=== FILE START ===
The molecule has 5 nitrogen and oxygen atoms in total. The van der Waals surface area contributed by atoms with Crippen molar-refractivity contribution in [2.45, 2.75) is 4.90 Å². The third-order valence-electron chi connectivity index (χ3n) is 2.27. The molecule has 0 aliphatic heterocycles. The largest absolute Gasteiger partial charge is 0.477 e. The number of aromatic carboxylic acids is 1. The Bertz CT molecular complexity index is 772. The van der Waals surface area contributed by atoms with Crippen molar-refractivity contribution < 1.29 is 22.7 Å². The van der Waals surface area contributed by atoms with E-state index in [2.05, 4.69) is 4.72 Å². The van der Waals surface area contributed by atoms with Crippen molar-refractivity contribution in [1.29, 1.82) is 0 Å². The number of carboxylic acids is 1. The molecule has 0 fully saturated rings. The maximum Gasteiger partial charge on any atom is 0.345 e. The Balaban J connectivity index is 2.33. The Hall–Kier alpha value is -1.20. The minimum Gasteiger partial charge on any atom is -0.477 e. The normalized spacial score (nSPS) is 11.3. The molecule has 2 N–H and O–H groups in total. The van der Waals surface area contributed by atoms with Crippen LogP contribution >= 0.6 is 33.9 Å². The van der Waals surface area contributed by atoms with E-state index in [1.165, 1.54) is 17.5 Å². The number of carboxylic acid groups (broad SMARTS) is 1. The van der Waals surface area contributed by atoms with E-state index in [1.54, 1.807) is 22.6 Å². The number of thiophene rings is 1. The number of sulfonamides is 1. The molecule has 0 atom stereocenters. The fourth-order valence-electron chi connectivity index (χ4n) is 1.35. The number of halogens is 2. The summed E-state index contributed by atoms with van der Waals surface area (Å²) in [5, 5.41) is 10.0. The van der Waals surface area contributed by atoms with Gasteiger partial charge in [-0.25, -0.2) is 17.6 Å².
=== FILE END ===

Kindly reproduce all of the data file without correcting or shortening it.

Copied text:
The molecule has 5 nitrogen and oxygen atoms in total. The van der Waals surface area contributed by atoms with Crippen molar-refractivity contribution in [2.45, 2.75) is 4.90 Å². The third-order valence-electron chi connectivity index (χ3n) is 2.27. The molecule has 0 aliphatic heterocycles. The largest absolute Gasteiger partial charge is 0.477 e. The number of aromatic carboxylic acids is 1. The Bertz CT molecular complexity index is 772. The van der Waals surface area contributed by atoms with Crippen molar-refractivity contribution < 1.29 is 22.7 Å². The van der Waals surface area contributed by atoms with E-state index in [2.05, 4.69) is 4.72 Å². The van der Waals surface area contributed by atoms with Crippen molar-refractivity contribution in [1.29, 1.82) is 0 Å². The number of carboxylic acids is 1. The molecule has 0 fully saturated rings. The maximum Gasteiger partial charge on any atom is 0.345 e. The Balaban J connectivity index is 2.33. The Hall–Kier alpha value is -1.20. The minimum Gasteiger partial charge on any atom is -0.477 e. The normalized spacial score (nSPS) is 11.3. The molecule has 2 N–H and O–H groups in total. The van der Waals surface area contributed by atoms with Crippen LogP contribution >= 0.6 is 33.9 Å². The van der Waals surface area contributed by atoms with E-state index in [1.165, 1.54) is 17.5 Å². The number of carboxylic acid groups (broad SMARTS) is 1. The van der Waals surface area contributed by atoms with E-state index in [1.54, 1.807) is 22.6 Å². The number of thiophene rings is 1. The number of sulfonamides is 1. The molecule has 0 atom stereocenters. The fourth-order valence-electron chi connectivity index (χ4n) is 1.35. The number of halogens is 2. The summed E-state index contributed by atoms with van der Waals surface area (Å²) in [5, 5.41) is 10.0. The van der Waals surface area contributed by atoms with Gasteiger partial charge in [-0.25, -0.2) is 17.6 Å².